But, of course, it will, if we succeed, also contribute to an improvement of the overall security for our soldiers. Let me add to this that – and it's also in connection with the question I was asked before, I forgot to answer a part of it concerning trainers – according to our estimates we still need 1,300 institutional trainers, that is trainers in training schools. I mention this because they will conduct their activities in a very safe environment so it is possible for countries to contribute trainers who can conduct their work without running too high a risk.
In addition to that, we need 21 army training teams, and 119 police training teams, and at today's meeting I have urged allies to contribute further to our training mission. I have also had bilateral meetings in which I have conveyed this clear message.
Q: (Inaudible...) TV Georgia. Last week Georgian President proposed to use the territory of country of Georgia for better transportation of goods and materials to Afghanistan – I mean, the airfields and sea ports. Is NATO considering this idea, or will NATO consider this idea to use the territory of Georgia more actively?
ANDERS FOGH RASMUSSEN: We consider positively all offers to facilitate our mission in Afghanistan. We also appreciate very much the significant troop contributions from Georgia, and similarly we appreciate other contributions that can support our mission in Afghanistan. So we will, of course, look closer into these offers.
Q: I have a question. I'm from Radio Free Europe, Radio Afghanistan. Recently U.S. drone attacks (inaudible) on tribal area inside Pakistan. How can NATO take part in operation against insurgents inside Pakistan?
ANDERS FOGH RASMUSSEN: Well, I have to say that NATO's and ISAF's mandate covers Afghanistan. And only Afghanistan. So NATO is not engaged in operations that go beyond our mandate.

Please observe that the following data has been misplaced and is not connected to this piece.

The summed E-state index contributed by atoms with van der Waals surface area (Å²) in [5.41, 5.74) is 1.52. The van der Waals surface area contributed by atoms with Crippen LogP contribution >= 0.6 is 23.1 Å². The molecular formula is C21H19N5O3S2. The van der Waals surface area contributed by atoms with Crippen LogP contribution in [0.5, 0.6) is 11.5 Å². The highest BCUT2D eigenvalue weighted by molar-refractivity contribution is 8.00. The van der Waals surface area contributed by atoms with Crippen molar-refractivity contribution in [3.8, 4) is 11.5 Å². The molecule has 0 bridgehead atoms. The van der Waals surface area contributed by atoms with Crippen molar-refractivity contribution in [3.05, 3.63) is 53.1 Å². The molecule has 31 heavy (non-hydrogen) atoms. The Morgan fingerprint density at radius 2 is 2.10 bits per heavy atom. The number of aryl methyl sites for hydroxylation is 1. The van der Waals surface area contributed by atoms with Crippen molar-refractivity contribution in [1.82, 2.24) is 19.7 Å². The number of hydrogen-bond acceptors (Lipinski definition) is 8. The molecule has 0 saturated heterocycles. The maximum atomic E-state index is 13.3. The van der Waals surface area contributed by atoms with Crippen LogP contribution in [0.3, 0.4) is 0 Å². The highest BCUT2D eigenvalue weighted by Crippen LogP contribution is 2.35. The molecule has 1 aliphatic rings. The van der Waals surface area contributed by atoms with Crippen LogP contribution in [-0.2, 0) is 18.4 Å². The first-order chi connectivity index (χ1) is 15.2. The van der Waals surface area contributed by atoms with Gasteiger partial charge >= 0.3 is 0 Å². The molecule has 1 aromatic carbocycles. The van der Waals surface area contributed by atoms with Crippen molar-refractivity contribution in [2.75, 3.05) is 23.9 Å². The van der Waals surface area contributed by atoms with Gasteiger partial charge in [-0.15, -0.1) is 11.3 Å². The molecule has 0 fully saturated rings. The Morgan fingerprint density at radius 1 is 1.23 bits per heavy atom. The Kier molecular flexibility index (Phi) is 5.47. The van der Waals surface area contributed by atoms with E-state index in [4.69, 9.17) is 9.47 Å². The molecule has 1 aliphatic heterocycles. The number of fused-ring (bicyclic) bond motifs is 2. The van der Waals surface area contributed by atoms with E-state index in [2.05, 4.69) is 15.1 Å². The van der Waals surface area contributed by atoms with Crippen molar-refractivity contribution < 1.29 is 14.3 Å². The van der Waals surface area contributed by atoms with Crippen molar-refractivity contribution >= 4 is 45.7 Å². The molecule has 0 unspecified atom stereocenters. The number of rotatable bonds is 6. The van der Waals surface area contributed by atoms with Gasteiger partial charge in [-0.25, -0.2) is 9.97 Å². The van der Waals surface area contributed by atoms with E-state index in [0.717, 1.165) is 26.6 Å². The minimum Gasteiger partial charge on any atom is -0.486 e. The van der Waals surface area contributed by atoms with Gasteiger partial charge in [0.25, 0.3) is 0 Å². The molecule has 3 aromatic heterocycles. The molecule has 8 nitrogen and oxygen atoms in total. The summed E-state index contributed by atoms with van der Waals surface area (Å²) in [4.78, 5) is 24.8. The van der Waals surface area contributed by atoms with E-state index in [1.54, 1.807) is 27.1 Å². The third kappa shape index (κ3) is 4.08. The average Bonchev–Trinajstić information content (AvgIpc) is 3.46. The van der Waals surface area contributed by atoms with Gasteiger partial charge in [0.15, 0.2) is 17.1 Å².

Q: Secretary General, I’m Ling from China Central Television. In your... I have two questions. First is, in your opening statement this morning you mentioned there are 36 ISAF-contributing countries to the mission in Afghanistan. But why earlier this week in Brussels in your monthly briefing you mentioned that 40 countries, so whether this change means some country change their mind?
The second is, even if this new personnel will be in position, is there any exact date or some plan for when they can be in the position by this ministerial level meeting? Thank you.
ANDERS FOGH RASMUSSEN: Well, I have to stress that no country has withdrawn their pledges. On the contrary they have reaffirmed their strong commitment. I just want to avoid any double-counting, so this is the reason why we stick to the figure 36, but the main point is, that it adds up to nearly 40,000 additional troops, which is a great success, pretty close to what General McChrystal had recommended, and besides the fact that we have reached more or less the level we wanted, it's also of utmost importance that so many allies and partners have contributed, because it testifies to Alliance solidarity and commitment. So I am really happy that we succeeded to get troop pledges from so many countries.